Interesting stuff from our partners at the Santa Fe Reporter -- a site redesign. Which you likely know since you are reading it here.
The site has a cleaner look -- and the Morning Word gets its own tab in the new blog area. The Weekly Word, the weekly podcast that will be up later today on both websites, is available below that.
I guess I could continue to describe the site -- or you can just keep exploring the new-look webiste.
Always fun to see a new look to a website -- especially when you look at around 35 every night.
On to the Word:
- Allegations of "threats, reprisals and retaliation" at the Disability Determination Services. The Santa Fe Reporter:
Rodriguez is suing DDS, a state agency funded completely by the federal government, for discrimination, retaliation and violation of the Whistleblower Protection Act. She claims her employers discriminated against her with “threats, reprisals and retaliation” for her own disability, major depression disorder.
“I’d go to work and get beat up,” Rodriguez says. “They made me feel horrible. They made me feel like I was just incompetent.”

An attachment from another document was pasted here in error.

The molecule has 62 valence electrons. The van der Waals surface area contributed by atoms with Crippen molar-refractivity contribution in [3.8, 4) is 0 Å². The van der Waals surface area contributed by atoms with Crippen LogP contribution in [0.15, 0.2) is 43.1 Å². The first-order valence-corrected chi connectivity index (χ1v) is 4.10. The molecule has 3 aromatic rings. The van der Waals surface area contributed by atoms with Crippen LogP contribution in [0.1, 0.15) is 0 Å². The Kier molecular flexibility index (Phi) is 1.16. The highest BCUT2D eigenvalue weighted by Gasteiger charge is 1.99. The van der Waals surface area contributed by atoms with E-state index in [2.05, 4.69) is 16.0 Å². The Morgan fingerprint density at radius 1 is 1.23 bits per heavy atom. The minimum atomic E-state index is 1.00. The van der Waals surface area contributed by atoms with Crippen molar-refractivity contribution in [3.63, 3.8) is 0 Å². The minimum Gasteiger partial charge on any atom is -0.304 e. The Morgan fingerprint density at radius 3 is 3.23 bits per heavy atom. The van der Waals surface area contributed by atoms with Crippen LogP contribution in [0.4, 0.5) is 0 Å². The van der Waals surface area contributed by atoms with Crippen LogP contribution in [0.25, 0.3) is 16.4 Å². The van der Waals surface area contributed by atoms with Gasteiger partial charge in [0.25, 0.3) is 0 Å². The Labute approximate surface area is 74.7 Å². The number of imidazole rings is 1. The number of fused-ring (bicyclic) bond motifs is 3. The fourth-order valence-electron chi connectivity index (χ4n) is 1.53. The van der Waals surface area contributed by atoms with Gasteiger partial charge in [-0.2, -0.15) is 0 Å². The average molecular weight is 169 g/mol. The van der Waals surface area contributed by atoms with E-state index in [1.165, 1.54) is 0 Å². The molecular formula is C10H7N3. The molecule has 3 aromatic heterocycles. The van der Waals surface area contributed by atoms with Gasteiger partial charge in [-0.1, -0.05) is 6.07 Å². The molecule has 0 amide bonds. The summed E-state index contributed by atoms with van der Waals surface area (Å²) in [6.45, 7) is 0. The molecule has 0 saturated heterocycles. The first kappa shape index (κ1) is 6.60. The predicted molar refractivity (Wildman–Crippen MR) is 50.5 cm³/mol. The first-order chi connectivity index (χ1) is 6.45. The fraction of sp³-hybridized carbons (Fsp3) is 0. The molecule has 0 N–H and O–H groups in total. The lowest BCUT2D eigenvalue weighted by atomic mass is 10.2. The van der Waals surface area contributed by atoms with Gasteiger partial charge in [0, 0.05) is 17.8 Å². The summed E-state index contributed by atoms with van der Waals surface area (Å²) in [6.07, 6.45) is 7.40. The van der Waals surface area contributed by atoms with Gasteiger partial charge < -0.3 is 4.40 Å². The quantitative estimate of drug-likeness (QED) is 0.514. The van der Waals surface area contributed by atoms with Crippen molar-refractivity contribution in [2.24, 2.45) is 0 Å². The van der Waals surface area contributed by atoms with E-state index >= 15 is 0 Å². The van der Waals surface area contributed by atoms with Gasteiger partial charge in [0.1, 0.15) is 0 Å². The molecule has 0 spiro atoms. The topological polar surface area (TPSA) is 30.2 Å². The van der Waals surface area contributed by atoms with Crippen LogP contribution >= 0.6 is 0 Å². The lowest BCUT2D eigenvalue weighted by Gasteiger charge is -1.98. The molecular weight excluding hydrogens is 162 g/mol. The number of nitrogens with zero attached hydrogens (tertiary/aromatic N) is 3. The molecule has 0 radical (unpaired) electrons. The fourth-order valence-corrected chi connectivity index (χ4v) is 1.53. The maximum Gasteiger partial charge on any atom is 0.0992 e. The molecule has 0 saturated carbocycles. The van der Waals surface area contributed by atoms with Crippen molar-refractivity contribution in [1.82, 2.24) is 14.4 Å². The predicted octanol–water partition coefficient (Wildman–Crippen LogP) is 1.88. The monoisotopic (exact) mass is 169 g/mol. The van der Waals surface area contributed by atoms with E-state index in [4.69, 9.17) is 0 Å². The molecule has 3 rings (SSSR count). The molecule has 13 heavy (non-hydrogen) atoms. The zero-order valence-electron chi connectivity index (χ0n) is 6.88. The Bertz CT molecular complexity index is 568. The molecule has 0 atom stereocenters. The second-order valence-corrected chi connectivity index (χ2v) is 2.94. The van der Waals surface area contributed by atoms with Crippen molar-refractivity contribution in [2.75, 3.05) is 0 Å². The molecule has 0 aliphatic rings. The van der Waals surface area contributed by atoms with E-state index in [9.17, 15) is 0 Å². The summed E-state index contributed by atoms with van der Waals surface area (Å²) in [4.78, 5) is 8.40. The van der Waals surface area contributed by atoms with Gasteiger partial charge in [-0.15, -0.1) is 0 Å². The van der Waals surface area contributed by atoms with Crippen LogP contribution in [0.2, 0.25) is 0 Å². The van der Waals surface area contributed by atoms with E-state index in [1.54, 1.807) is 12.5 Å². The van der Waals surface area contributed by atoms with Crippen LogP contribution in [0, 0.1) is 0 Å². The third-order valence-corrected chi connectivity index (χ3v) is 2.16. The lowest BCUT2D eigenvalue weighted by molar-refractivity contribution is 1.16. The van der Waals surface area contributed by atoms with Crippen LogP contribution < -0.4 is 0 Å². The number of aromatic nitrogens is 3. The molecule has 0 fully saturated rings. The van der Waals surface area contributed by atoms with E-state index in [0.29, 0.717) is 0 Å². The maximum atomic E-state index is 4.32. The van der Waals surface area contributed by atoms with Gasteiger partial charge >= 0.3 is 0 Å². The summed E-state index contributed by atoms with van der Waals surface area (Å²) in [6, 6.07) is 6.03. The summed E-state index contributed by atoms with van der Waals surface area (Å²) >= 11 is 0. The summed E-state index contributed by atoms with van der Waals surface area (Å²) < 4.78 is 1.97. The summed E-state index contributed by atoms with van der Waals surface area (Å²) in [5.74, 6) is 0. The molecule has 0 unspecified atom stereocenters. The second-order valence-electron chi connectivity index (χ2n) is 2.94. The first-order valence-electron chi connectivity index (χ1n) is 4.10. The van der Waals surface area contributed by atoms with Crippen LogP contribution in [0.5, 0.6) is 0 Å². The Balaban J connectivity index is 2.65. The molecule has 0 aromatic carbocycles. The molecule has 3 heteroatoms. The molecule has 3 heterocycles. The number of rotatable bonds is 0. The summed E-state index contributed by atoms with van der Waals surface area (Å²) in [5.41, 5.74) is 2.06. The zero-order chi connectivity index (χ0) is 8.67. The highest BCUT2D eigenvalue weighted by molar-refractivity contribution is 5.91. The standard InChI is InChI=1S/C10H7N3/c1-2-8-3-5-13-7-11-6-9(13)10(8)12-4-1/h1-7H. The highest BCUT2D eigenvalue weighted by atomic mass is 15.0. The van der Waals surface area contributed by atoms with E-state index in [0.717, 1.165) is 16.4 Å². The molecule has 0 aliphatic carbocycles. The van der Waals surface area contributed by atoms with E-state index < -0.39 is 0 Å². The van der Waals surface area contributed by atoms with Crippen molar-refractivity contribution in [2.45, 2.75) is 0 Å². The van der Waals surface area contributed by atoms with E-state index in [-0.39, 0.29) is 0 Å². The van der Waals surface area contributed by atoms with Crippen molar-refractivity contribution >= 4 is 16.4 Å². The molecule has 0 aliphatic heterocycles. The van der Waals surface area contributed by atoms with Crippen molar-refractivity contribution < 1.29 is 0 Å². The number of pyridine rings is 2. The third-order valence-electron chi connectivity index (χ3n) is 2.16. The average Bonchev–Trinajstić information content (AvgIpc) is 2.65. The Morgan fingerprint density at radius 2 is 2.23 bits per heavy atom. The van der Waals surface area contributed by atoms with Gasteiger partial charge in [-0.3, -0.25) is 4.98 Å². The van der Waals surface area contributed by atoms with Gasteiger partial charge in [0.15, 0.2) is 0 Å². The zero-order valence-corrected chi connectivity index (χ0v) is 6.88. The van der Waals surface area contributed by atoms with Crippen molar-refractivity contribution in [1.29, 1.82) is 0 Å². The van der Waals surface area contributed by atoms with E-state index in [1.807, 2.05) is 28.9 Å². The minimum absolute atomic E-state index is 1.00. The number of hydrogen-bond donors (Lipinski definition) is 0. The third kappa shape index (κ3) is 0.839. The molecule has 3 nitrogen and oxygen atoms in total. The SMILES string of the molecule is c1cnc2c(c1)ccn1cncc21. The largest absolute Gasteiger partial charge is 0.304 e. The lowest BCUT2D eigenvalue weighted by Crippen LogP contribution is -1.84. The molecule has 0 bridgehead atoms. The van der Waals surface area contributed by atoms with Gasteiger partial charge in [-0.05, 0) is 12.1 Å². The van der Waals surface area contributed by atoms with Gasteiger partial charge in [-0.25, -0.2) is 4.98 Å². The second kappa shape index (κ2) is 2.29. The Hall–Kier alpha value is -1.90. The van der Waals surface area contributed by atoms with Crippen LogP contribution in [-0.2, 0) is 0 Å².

- There were school board and school board funding elections across the state. A brief overview. An Albuquerque school board seat is separated by just two votes, the Albuquerque Journal reports. Two incumbents and Breaking Bad actor Steven Michael Quezada won election. The school bond in Santa Fe easily passed. The Santa Fe Reporter has the results of two school board elections as well. In Las Cruces the incumbents kept their school board seats. Aztec voter rejected a property tax used to pay for school improvements, while Bloomfield passed a similar proposal, the Farmington Daily-Times reports. The Daily-Times also reports that the incumbents won and the property tax extension passed for the Central Consolidated School District. In Rio Rancho, the school board President will be joined by two new members. Alamogordo voters passed a mill levy for the schools. New board members means a potential power shift in Las Vegas according to the Las Vegas Optic. And the Ruidoso Municipal School Distirct Board could also be seeing a power shift, the Ruidoso News says. The Deming Public Schools Board will have two new faces, reports the Deming Headlight. The Taos News has the results for Taos, Questa and Peñasco's school board elections which includes one Questa school board member going down -- significant because of that board's troubles that led to a suspension of the entire board by the state education department.